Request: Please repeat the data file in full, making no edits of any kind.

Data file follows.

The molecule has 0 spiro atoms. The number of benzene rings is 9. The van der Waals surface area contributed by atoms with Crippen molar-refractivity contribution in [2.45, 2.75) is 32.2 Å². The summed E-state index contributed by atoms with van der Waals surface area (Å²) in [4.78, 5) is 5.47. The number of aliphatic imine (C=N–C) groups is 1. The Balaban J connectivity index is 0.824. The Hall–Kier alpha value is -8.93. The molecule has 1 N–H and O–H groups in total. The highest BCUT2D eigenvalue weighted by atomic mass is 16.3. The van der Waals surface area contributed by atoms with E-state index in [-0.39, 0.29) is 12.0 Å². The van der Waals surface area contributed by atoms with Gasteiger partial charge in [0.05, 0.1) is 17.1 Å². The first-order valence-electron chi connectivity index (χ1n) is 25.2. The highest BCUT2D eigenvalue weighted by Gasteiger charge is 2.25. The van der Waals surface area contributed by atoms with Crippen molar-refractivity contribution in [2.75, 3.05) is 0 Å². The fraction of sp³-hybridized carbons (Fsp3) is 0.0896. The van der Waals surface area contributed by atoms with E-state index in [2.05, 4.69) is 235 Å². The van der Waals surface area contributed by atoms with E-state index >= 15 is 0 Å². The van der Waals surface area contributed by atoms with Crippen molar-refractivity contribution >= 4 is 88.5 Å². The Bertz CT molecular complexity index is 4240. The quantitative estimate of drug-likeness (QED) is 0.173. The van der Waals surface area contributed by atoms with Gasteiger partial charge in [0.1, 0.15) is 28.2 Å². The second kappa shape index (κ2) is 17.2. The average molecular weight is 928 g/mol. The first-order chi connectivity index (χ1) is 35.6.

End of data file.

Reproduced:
The molecule has 0 spiro atoms. The number of benzene rings is 9. The van der Waals surface area contributed by atoms with Crippen molar-refractivity contribution in [2.45, 2.75) is 32.2 Å². The summed E-state index contributed by atoms with van der Waals surface area (Å²) in [4.78, 5) is 5.47. The number of aliphatic imine (C=N–C) groups is 1. The Balaban J connectivity index is 0.824. The Hall–Kier alpha value is -8.93. The molecule has 1 N–H and O–H groups in total. The highest BCUT2D eigenvalue weighted by atomic mass is 16.3. The van der Waals surface area contributed by atoms with E-state index in [-0.39, 0.29) is 12.0 Å². The van der Waals surface area contributed by atoms with Gasteiger partial charge in [0.05, 0.1) is 17.1 Å². The first-order valence-electron chi connectivity index (χ1n) is 25.2. The highest BCUT2D eigenvalue weighted by Gasteiger charge is 2.25. The van der Waals surface area contributed by atoms with Crippen molar-refractivity contribution in [2.75, 3.05) is 0 Å². The fraction of sp³-hybridized carbons (Fsp3) is 0.0896. The van der Waals surface area contributed by atoms with E-state index in [2.05, 4.69) is 235 Å². The van der Waals surface area contributed by atoms with E-state index >= 15 is 0 Å². The van der Waals surface area contributed by atoms with Crippen molar-refractivity contribution >= 4 is 88.5 Å². The Bertz CT molecular complexity index is 4240. The quantitative estimate of drug-likeness (QED) is 0.173. The van der Waals surface area contributed by atoms with Gasteiger partial charge in [0.1, 0.15) is 28.2 Å². The second kappa shape index (κ2) is 17.2. The average molecular weight is 928 g/mol. The first-order chi connectivity index (χ1) is 35.6.